Below is a summary of Groveland’s Political Chaos
In 1987, George Rosario was convicted as a felon in Pennsylvania on drug-related charges. Thirty years later, Rosario ran and was elected as Mayor of Groveland.
- The State of Florida prohibits convicted felons from holding office unless they have had their civil rights restored. Glen Wilson, one of two opponents defeated by Rosario in the election, filed an injunction to remove Rosario from his elected office.
- January 2017, after only a few months in office, a Lake County Circuit Court judge approved an emergency injunction barring Rosario from holding public office because he is a convicted felon and failed to apply for a pardon to have his full civil rights restored.
- In October, an appeal court lifted the injunction on a technicality and Rosario was reinstated as Groveland Mayor.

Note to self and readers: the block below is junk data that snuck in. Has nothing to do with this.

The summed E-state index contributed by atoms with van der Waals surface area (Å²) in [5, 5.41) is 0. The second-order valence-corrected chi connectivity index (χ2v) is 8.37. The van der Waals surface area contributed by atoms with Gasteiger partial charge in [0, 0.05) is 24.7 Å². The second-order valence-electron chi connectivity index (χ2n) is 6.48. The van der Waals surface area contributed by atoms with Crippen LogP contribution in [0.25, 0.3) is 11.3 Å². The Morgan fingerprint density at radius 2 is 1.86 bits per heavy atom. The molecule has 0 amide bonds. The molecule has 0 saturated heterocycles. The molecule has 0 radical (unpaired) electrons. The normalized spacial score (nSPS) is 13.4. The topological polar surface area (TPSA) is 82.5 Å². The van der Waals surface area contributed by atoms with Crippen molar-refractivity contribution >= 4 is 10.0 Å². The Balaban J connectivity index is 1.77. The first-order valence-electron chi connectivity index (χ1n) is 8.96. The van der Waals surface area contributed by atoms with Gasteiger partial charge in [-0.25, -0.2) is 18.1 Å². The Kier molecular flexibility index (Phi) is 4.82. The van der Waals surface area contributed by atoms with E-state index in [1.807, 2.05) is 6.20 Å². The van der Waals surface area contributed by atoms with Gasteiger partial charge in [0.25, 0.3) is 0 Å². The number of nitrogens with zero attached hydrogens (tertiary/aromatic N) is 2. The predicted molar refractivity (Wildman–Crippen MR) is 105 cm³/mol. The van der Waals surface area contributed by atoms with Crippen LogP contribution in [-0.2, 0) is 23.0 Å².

- Upon returning to office, Groveland City council members asked Rosario for documentation that his civil rights were restored. He declined Council’s request.
- On Wednesday, January 10, at a council meeting, Council members Mike Radzik, Mike Smith, and Vice Mayor Dina Sweatt voted to remove Rosario from office. Councilman John Griffin did not attend, and Mayor Rosario did not participate in the vote, claiming it was an illegal process.
“Currently,” George Rosario is no longer mayor and council plans to swear in the vice mayor, Dina Sweatt, as mayor at its next meeting.